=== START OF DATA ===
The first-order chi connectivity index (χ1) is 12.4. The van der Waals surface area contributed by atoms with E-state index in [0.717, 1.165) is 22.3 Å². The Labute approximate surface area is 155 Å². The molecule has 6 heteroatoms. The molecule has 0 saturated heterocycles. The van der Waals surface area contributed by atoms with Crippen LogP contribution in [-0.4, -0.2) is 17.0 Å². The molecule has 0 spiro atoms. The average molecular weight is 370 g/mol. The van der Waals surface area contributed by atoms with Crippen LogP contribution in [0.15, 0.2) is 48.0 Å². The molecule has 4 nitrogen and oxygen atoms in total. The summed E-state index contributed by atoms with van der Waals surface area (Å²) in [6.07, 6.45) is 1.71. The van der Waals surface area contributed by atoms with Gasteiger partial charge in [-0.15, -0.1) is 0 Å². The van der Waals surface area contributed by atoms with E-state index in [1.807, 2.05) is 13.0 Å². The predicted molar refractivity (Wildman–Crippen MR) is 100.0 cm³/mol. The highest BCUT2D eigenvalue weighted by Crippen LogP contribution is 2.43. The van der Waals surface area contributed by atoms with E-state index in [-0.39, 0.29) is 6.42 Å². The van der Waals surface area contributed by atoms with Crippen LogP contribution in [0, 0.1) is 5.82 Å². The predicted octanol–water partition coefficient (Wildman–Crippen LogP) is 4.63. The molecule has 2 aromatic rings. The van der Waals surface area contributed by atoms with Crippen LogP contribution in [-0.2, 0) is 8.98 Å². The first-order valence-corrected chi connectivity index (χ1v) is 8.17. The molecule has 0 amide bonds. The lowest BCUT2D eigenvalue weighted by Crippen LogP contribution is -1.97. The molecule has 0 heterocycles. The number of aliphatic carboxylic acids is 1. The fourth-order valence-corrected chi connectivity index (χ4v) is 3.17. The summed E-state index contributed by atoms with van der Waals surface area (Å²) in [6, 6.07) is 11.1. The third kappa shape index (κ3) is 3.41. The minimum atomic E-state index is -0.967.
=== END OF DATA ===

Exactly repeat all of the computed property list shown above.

The first-order chi connectivity index (χ1) is 12.4. The van der Waals surface area contributed by atoms with E-state index in [0.717, 1.165) is 22.3 Å². The Labute approximate surface area is 155 Å². The molecule has 6 heteroatoms. The molecule has 0 saturated heterocycles. The van der Waals surface area contributed by atoms with Crippen LogP contribution in [-0.4, -0.2) is 17.0 Å². The molecule has 0 spiro atoms. The average molecular weight is 370 g/mol. The van der Waals surface area contributed by atoms with Crippen LogP contribution in [0.15, 0.2) is 48.0 Å². The molecule has 4 nitrogen and oxygen atoms in total. The summed E-state index contributed by atoms with van der Waals surface area (Å²) in [6.07, 6.45) is 1.71. The van der Waals surface area contributed by atoms with Gasteiger partial charge in [-0.15, -0.1) is 0 Å². The van der Waals surface area contributed by atoms with E-state index in [1.807, 2.05) is 13.0 Å². The predicted molar refractivity (Wildman–Crippen MR) is 100.0 cm³/mol. The highest BCUT2D eigenvalue weighted by Crippen LogP contribution is 2.43. The van der Waals surface area contributed by atoms with E-state index in [-0.39, 0.29) is 6.42 Å². The van der Waals surface area contributed by atoms with Crippen LogP contribution in [0, 0.1) is 5.82 Å². The predicted octanol–water partition coefficient (Wildman–Crippen LogP) is 4.63. The molecule has 2 aromatic rings. The van der Waals surface area contributed by atoms with Crippen LogP contribution in [-0.2, 0) is 8.98 Å². The first-order valence-corrected chi connectivity index (χ1v) is 8.17. The molecule has 0 amide bonds. The lowest BCUT2D eigenvalue weighted by Crippen LogP contribution is -1.97. The molecule has 0 heterocycles. The number of aliphatic carboxylic acids is 1. The fourth-order valence-corrected chi connectivity index (χ4v) is 3.17. The summed E-state index contributed by atoms with van der Waals surface area (Å²) in [6, 6.07) is 11.1. The third kappa shape index (κ3) is 3.41. The minimum atomic E-state index is -0.967.